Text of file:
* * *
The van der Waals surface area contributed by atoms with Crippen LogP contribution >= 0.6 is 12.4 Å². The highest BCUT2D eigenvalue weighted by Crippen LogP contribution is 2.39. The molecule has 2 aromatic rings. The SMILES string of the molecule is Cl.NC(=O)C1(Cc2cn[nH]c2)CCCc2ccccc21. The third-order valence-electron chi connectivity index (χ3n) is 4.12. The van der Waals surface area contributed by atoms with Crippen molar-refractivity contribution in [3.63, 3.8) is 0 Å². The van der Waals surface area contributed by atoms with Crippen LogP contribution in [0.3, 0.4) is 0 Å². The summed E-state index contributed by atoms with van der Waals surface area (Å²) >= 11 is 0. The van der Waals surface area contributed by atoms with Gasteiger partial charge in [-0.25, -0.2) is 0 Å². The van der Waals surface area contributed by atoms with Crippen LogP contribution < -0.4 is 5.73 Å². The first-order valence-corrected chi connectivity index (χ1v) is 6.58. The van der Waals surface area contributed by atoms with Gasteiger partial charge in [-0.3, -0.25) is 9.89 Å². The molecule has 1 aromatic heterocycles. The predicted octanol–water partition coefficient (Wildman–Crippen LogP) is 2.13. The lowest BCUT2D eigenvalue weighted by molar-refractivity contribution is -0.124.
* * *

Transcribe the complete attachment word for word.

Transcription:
The van der Waals surface area contributed by atoms with Crippen LogP contribution >= 0.6 is 12.4 Å². The highest BCUT2D eigenvalue weighted by Crippen LogP contribution is 2.39. The molecule has 2 aromatic rings. The SMILES string of the molecule is Cl.NC(=O)C1(Cc2cn[nH]c2)CCCc2ccccc21. The third-order valence-electron chi connectivity index (χ3n) is 4.12. The van der Waals surface area contributed by atoms with Crippen molar-refractivity contribution in [3.63, 3.8) is 0 Å². The van der Waals surface area contributed by atoms with Crippen LogP contribution in [0.3, 0.4) is 0 Å². The summed E-state index contributed by atoms with van der Waals surface area (Å²) >= 11 is 0. The van der Waals surface area contributed by atoms with Gasteiger partial charge in [-0.25, -0.2) is 0 Å². The van der Waals surface area contributed by atoms with Crippen LogP contribution < -0.4 is 5.73 Å². The first-order valence-corrected chi connectivity index (χ1v) is 6.58. The van der Waals surface area contributed by atoms with Gasteiger partial charge in [-0.3, -0.25) is 9.89 Å². The molecule has 1 aromatic heterocycles. The predicted octanol–water partition coefficient (Wildman–Crippen LogP) is 2.13. The lowest BCUT2D eigenvalue weighted by molar-refractivity contribution is -0.124.